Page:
Sucking heartily on life's half-time oranges

Saturday, 10 December 2011

Kerry Goes To The NON-Non-League

My first Saturday off since the summer! And I made the most of it by not going to my own team's home game (a rather vital one against bottom of the table Chesterfield, with whom we were equal on points; we got a last-minute winner to haul us to... oh, second bottom still) but my REAL local team, a mile away from my familial homes: Holmer Green FC, whom my Dad has been supporting for a few years, having shunned the groaning excesses, rabid egos and coruscating glamour of lower League football. So I thought I should, for old times' sake (we watched Wycombe together for 15 years), see what all the fuss was about.
I had to do a crash-course in the below-Conference Leagues on the way, negotiating the complex world of Evo-Stick, Ryman, Cherry-Red Records Combined Counties League (my favourite) and HG's own, the Molten Spartan South Midlands Football League Premier Division, into which they re-ascended after last year's relegation. This means they are a Step 5 team: 5th level down from the Conference, and I think 9 actual tables as there are countless Premier and Division One Leagues... erk!. They're currently sitting unpretty at the bottom of the table, with only 12 points to leaders Royston's 48.

I have to say, the ground - Airedale Park, right opposite my primary school - was even more brilliantly lowdown than I'd anticipated. Step 5 teams have to have covered terraces, so the south-end stand has recently undergone some renovations, ahem:
Here's the seated side, the Don Want Stand, named after their twinkly-eyed septuagenarian ex-groundkeeper who is addicted to the club, and was for most of the match trying to help get one of the match balls down from a refusenik tree with ladders and javelin poles.
Step 5 teams also have to formally announce the teams, so the ex-chairman, clad in green and white scarf, brought on his battery-powered mini-amp and mic and took us through the line-up. And by us, I mean Dad and I, the only supporters present when the teams ran out, rather unnervingly. It did fill up, with a whole 20 or so others trickling in casually as the game progressed.

Holmer Green faced the broad-shouldered Dunstable Town (not, confusingly AFC Dunstable, who are 3rd), who frankly ran HG ragged in the first half, and, both fitter and hungrier, were 4-0 up at half-time, though without the understated heroics of Nick Hancox in goal it could have been 10. Used to MOTD's glossy and lean thoroughbreds, galloping around all gold-toothed and whinnying, it was quite a shock to see both the wobbly-thighed goalkeeper,and the quite resoundingly ample striker Sean Christie gallumphing around up front, rather ineffectually dare I say. In fact the only player who looked lively was the main striker, the stolidly-named Andy Shed.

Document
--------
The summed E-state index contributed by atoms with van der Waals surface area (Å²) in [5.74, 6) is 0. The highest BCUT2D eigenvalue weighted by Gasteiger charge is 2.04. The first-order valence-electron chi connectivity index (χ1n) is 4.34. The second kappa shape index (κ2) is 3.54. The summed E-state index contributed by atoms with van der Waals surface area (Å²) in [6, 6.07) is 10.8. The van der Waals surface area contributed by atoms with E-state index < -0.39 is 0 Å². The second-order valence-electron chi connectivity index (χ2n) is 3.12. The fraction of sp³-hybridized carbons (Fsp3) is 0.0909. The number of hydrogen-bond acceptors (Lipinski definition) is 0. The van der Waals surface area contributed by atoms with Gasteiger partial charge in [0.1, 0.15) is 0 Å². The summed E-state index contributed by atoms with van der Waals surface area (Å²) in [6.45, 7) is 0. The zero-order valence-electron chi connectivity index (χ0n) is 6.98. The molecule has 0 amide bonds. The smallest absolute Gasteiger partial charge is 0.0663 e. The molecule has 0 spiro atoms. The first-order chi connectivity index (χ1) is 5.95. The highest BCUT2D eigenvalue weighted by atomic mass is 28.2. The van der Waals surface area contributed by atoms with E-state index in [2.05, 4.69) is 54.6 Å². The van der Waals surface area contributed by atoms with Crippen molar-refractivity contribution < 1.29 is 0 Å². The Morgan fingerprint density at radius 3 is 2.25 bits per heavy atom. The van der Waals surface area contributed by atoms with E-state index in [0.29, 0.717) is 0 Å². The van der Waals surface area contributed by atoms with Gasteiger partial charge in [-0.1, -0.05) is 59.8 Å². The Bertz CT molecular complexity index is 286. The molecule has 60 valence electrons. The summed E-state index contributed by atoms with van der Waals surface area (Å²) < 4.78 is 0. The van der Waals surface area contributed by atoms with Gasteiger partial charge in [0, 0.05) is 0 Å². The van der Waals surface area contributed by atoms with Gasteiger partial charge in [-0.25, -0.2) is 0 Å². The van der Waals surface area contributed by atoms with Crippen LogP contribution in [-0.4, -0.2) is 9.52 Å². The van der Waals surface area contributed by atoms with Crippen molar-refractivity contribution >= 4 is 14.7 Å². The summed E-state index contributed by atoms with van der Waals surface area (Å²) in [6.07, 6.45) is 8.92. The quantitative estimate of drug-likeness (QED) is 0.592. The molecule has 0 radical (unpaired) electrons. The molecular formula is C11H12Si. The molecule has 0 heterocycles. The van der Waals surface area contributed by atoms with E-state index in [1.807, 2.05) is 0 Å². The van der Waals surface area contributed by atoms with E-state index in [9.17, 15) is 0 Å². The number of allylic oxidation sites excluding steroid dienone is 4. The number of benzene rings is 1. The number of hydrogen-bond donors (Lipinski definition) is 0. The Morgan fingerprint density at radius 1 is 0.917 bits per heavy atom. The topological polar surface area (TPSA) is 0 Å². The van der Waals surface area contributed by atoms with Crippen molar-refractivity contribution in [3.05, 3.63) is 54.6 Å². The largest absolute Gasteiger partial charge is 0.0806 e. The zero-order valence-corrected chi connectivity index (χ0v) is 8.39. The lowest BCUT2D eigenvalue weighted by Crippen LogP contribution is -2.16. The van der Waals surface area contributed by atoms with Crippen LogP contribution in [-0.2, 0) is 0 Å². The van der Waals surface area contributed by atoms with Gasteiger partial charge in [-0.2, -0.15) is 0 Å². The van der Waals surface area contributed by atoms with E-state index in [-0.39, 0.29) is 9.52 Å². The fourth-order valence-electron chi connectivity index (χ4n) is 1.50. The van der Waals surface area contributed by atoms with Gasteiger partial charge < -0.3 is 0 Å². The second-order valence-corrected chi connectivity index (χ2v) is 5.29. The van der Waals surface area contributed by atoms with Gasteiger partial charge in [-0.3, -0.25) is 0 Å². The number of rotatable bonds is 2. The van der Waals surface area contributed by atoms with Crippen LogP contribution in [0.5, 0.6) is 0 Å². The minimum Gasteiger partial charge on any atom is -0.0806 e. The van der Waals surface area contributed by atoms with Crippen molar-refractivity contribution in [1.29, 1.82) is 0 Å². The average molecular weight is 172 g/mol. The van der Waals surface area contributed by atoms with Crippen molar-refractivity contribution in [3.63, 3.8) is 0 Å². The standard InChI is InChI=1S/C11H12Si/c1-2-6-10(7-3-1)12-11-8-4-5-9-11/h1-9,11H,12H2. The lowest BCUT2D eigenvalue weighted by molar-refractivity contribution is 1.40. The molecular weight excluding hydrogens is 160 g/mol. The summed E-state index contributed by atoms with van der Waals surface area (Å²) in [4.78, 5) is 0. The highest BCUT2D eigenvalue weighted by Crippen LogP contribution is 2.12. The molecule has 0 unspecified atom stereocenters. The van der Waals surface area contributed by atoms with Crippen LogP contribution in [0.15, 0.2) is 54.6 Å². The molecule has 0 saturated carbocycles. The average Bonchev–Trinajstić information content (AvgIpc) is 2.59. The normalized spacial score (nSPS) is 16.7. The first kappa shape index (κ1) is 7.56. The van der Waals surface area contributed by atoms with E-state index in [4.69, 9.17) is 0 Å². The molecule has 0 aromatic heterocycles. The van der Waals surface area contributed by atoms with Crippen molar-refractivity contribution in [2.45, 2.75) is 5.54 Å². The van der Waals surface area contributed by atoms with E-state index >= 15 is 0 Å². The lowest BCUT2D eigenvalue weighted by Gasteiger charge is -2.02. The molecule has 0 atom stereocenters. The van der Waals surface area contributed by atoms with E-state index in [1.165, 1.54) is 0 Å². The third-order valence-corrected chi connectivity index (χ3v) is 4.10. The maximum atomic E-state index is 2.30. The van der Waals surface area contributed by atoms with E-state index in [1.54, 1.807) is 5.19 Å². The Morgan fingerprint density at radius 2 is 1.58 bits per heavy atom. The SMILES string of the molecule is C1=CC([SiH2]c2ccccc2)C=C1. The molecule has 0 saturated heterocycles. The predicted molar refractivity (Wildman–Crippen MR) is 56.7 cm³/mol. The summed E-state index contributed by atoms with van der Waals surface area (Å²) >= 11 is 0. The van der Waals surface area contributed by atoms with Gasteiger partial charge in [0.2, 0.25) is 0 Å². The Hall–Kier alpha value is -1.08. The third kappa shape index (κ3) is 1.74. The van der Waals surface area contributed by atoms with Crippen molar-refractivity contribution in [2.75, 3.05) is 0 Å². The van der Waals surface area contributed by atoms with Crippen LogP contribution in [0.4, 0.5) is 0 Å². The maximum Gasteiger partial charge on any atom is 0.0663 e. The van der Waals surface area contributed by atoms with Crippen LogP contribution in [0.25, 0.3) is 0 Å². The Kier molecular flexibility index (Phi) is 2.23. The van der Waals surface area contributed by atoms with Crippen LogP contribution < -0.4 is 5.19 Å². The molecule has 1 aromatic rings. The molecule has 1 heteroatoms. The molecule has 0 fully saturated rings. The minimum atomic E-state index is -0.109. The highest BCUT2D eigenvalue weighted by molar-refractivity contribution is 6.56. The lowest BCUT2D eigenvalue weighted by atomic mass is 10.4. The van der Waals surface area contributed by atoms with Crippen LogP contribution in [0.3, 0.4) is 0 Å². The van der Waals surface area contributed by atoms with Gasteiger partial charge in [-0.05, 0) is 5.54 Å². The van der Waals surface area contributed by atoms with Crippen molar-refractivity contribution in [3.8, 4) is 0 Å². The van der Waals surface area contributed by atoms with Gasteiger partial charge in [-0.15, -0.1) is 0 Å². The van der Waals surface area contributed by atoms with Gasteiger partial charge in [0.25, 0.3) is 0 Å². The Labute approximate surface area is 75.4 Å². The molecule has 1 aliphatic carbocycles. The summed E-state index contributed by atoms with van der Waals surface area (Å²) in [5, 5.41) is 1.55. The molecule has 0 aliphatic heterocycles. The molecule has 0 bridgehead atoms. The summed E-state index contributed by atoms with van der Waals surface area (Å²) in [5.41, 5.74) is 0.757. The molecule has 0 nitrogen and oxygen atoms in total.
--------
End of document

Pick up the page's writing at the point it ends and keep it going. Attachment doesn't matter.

The second half brought a bit more spark, with HGFC at least neutralising the visitors for a spell. Then a decisive substitution saw Gary Lines' abortive meanderings replaced by the Emile Heskey of the club, a lazily nonchalant Danny Boateng, who managed to score a hat-trick, including a penalty. Dunstable had scored one more too, but a 5-3 scoreline is much more respectable, though the old gents around me (all three of them) still grumbled their way through it, as is the football fans' wont - Andy went to Chelsea to hear the fans carp their way through a 3-0 victory over Valencia this week.

Stamford Bridge and Airedale Park: rather alien worlds in so many ways. Defender Tom Alabaster advertises his own carpentry company in the programme. There was a distinct lack of arrogance, aggression and nasty tackling (well, there weren't many tackles at all, to be honest); a lack of pretension and a lovely nearness to the action (I watched most of the second half from the touchline, watching the ball rattle around alarmingly and enjoying the robust language of all players - frankly, they all need to wash their slatternly mouths out), with the teams clattering muddily between us on our way to the tea hatch at half time. The proper tea, along with real home-made sausagey hot dogs, was dished up by the manager's wife and daughter, the only other females in the near vicinity. There was a bizarre reserve to the HG fans which makes Wycombe's sometime sotto voces seem cacophonous - you really wouldn't have known at any point just by listening, that they'd scored any goals, as NO-ONE clapped or cheered at all! I couldn't help whooping mildly here and there just to add a bit of atmosphere, to the huge embarrassment of Father.